Now, this desperate situation has grown immeasurably worse. Basic infrastructure is being bombed into rubble. Food supplies have grown critically short, while electricity, including power to pump water, has been cut off. Attempts by aid agencies to deliver relief have been thwarted repeatedly by the Saudi-led bombings.

While official UN estimates place the number killed at over 600, this includes only those reported by medical facilities, with the real death toll far higher. Thousands more have been maimed. The overwhelming majority of the casualties are civilians, with the bodies of entire families being pulled from the rubble of their homes.

This death toll may soon skyrocket. UNICEF has warned that if the bombing continues, more than a quarter of a million children are at risk of starving to death.

US officials acknowledged this week that the Pentagon is playing a decisive role in making these war crimes possible. It has accelerated the delivery of bombs, missiles and other weapons to Saudi Arabia for the purpose of killing more Yemenis and boosting the profits of the US arms merchants. Just between 2010 and 2014, the Obama administration reached $90 billion worth of arms deals with the Saudi monarchy, making it the top US customer.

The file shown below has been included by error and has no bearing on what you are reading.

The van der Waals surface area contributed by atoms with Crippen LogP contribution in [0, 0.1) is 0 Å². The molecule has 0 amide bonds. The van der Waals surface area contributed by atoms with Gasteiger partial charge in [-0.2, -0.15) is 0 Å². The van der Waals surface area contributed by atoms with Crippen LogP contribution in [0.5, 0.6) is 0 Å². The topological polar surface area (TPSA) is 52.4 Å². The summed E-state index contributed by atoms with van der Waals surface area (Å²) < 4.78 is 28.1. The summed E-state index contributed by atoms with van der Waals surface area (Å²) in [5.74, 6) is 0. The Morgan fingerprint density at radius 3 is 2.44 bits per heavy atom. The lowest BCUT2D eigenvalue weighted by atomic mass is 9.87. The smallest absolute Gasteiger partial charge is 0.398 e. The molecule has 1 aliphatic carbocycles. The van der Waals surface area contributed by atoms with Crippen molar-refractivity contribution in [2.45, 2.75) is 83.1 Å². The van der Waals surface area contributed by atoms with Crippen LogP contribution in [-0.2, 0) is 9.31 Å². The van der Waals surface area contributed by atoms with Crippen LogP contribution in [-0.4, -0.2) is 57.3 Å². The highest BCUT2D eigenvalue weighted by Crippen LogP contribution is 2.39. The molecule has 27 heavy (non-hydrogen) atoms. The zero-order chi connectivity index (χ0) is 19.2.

On a trip to Riyadh, Antony Blinken, the deputy secretary of state, revealed that the US has also stepped up its intelligence sharing and logistical support for the Saudi-led onslaught, establishing a “joint coordination planning cell” in the Saudi capital. McClatchy News cited unnamed Pentagon officials as saying that this operation is being headed by a two-star general from US Central Command.

And on Wednesday, the Pentagon announced that US Air Force KC-135 Stratotankers have begun daily aerial refueling of Saudi warplanes, to allow continuous airstrikes.

Thus, the US military is not only shipping the bombs to drop on Yemen, but providing Saudi pilots with the targets to be struck and the fuel to reach them. The Obama administration’s hands are covered in the blood of the thousands of civilian victims.

US Secretary of State John Kerry delivered a bellicose defense of this intervention Wednesday, blaming Iran for the crisis in Yemen for allegedly providing aid to the Houthi rebel movement that has established control over much of the country.

“Iran needs to recognize that the United States is not going to stand by while the region is destabilized, or while people engage, you know, in overt warfare across … international boundaries,” he said in a PBS News interview. Kerry vowed that Washington “would stand up to interference that is inappropriate or against international law, or contrary to the region’s stability.”

One really has to go back to the 1930s to find such levels of lying to justify imperialist aggression. “Operation Himmler” comes to mind, when Germany’s Nazi regime used propaganda about “Polish aggression” to justify its Blitzkrieg against Warsaw.